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By the 1930s, James Cagney was the second highest paid actor in Hollywood, just behind Gary Cooper.
The Roaring Twenties, originally entitled The World Moves On, showcased the tough on-screen persona that audiences came to love about their movie star. The film’s success even prompted the studio to pursue a sequel entitled The Fabulous Thirties, which would have reunited director Raoul Walsh, Cagney, and Bogart.
1. It was the last team-up.
Humphrey Bogart and James Cagney starred in three films together: Angels with Dirty Faces (1938), The Oklahoma Kid (1939), and The Roaring Twenties (1939). While they didn’t become friends, they remained cordial. Cagney once caught his co-star at a traffic light picking his nose in his car and jokingly sent him this poem:
“In this silly town of ours
One sees odd primps and poses
But movie stars in fancy cars
Shouldn’t pick their fancy noses.”
2. The script changed a lot.
Originally, director Raoul Walsh tried to talk Jimmy out of making the film because the script was in poor shape; he called it a “potboiler." But Cagney didn’t give up on the project and even helped improvise changes to make it better. For instance, Cagney came up with the idea of knocking two guys out with one punch. Not everyone liked the changes though. Producer Hal B. Wallis attempted to keep the cast from deviating from the script.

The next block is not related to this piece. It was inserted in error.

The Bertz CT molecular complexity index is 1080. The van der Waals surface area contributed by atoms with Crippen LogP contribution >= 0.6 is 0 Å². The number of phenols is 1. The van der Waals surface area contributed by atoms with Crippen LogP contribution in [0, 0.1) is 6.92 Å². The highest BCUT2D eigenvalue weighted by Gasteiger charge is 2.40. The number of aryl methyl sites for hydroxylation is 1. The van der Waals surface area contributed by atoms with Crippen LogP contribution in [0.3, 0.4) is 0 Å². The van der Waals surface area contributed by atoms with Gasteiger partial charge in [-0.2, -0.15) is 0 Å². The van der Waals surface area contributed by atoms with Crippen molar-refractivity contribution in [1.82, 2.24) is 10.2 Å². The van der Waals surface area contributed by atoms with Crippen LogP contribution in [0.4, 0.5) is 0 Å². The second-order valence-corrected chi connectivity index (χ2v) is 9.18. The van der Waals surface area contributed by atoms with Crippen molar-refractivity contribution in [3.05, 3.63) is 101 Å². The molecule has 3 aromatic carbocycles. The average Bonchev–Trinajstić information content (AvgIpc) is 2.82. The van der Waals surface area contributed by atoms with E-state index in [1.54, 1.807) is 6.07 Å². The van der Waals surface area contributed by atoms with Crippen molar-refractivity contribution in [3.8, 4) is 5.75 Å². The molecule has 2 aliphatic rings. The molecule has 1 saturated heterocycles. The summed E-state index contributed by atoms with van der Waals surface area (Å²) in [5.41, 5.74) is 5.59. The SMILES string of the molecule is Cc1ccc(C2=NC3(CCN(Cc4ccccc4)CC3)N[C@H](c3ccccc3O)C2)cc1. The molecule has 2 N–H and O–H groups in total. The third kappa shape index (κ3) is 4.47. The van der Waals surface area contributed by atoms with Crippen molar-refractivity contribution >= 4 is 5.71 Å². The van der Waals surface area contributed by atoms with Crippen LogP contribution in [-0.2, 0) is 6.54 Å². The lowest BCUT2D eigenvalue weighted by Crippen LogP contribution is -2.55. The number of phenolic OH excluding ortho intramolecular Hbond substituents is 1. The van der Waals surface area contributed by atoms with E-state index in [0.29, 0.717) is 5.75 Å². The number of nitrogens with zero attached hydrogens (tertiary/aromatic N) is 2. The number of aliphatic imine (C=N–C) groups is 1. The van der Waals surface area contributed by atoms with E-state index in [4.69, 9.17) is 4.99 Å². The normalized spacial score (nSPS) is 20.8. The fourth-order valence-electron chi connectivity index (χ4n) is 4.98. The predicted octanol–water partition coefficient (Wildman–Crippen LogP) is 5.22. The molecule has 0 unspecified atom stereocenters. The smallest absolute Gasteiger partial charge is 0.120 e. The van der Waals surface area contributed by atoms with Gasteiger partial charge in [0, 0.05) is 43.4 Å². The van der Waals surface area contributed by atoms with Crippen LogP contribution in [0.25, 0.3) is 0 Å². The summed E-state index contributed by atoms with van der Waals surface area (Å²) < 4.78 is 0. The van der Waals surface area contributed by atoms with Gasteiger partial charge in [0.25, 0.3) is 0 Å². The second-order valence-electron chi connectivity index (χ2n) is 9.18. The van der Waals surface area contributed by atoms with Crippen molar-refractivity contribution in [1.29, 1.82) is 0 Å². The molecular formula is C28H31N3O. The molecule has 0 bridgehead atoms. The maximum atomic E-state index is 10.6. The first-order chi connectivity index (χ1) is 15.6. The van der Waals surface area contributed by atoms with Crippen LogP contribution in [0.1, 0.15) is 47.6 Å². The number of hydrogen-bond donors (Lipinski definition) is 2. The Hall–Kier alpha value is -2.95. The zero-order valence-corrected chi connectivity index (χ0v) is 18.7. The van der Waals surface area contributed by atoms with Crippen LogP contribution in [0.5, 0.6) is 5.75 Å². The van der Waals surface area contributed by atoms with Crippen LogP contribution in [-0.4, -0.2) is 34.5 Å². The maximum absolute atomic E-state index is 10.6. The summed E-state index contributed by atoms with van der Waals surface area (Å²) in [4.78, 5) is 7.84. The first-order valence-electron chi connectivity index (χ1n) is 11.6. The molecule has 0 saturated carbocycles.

3. The director helped both actors.
Raoul Walsh proved to be a fantastic director for both Cagney and Bogart. After this film, Walsh directed Cagney in three more films, including the critically acclaimed White Heat, which turned out to be the actor's return to playing a gangster after almost ten years. Walsh also gave Bogart his breakout role with High Sierra. Walsh said, "I never had much trouble with any of them. If they got rough, I got rough. But Jimmy never got rough. He was always a gentleman."